He scored the best finish of his Cup career that night, but contact with another car allowed Denny Hamlin to catch and eventually pass him for the win in the Bass Pro Shops NRA Night Race. That performance caused fans to rally in support of DiBenedetto, who had just lost his ride in the No. 95 Toyota.
Now he returns to BMS with a new team, driving the famed Wood Brothers No. 21 Ford for Sunday’s Food City presents the Supermarket Heroes 500.
“That was probably one of the biggest days for my entire career, honestly, so that was a moment I’ll never forget, having all the support from the fans,” DiBenedetto said. “That was a crazy moment and I really didn’t even know how to feel because it was probably one of the most defeating and toughest days of my life, but also one of the most rewarding from the support we had from the fans and everybody.
“It was a tough week on us, so there was a lot of not really knowing how to feel. But ultimately it led to being a big factor in me getting this opportunity to drive the 21 car this year, so it was a big day and everything was meant to be.”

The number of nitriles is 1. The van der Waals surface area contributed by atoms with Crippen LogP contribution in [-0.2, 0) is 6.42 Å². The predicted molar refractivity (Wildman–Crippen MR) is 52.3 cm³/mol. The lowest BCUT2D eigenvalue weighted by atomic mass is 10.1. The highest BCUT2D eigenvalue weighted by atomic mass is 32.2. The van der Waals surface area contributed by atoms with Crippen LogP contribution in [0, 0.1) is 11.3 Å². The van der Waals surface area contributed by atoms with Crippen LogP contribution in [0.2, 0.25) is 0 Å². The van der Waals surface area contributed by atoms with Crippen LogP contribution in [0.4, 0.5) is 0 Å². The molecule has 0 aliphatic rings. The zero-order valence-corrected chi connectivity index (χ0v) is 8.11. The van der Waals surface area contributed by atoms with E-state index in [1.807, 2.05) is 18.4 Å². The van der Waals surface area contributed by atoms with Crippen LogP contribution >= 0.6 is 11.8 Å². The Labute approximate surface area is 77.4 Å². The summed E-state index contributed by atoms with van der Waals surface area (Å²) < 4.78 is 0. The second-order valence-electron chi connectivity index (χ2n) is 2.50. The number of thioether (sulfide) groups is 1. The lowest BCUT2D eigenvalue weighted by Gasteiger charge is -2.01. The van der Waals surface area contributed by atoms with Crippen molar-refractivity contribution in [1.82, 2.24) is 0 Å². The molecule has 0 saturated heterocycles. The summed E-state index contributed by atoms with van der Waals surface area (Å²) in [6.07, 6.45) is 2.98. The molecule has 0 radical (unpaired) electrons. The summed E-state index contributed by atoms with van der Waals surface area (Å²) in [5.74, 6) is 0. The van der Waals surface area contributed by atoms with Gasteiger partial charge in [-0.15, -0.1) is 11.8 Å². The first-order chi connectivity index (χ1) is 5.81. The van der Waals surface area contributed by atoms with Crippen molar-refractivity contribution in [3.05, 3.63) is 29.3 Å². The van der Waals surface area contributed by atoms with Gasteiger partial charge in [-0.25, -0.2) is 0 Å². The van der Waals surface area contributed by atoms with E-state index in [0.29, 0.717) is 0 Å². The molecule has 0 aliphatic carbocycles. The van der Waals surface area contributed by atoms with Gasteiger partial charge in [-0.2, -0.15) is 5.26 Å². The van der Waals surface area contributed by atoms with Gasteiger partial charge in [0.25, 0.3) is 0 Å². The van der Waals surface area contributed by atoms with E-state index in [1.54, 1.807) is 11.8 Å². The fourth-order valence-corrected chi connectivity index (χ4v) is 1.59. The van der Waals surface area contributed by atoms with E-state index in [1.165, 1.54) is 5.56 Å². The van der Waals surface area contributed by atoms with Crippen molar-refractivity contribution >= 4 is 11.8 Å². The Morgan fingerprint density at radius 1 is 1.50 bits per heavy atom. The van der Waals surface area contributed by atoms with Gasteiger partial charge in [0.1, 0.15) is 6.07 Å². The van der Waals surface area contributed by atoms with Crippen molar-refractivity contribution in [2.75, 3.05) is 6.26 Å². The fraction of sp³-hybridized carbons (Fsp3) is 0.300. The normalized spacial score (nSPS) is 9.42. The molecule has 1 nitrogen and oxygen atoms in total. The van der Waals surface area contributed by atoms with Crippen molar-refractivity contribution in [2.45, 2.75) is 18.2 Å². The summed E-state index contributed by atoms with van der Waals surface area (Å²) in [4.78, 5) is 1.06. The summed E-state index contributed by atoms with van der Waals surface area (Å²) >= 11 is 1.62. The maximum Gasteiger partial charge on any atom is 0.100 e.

The 28-year-old California native has never watched the entire race and because of rules changes to the cars doesn’t feel the need to do so for Sunday’s race.
“I actually still to this day have not watched the end of that race,” he said. “It’s still that painful that I’ve never watched.
“I can’t remember what lap, but I cut it off and I can’t even watch it. It would be too much, but as far as what I’m going to try to learn for this Sunday, I’m actually going to go back and probably watch mostly 2018 stuff because we have the low downforce back for Bristol, which will make the racing way, way better. So for note-taking and learning, I’ll go back and watch 2018 on video.”
DiBenedetto has a good feel for the .533-mile short track anyway. His first career top 10, a sixth-place finish, came with the underfunded BK Racing team in the 2016 Food City 500.
And earlier this season, he matched his career best by recording a runner-up finish at Las Vegas.
He knows a driver must be on top of his game at Bristol, especially in the earlier stages, or he will soon get behind. With no practice leading into Sunday’s race, that becomes more difficult.
“Bristol, there’s just no margin for error,” he said. “It’s really, really fast. It’s an insanely fast short track. You’re on edge already even when you have your car dialed in, so I’d say that one will be a little bit more nerve-racking for the drivers
“If you’re off just a little bit at Bristol, it can affect you worse than these tracks where it’s a big race track — a mile and a half — and you don’t have to worry about going a lap down if you miss it or things like that, so this one will be a little bit more treacherous.”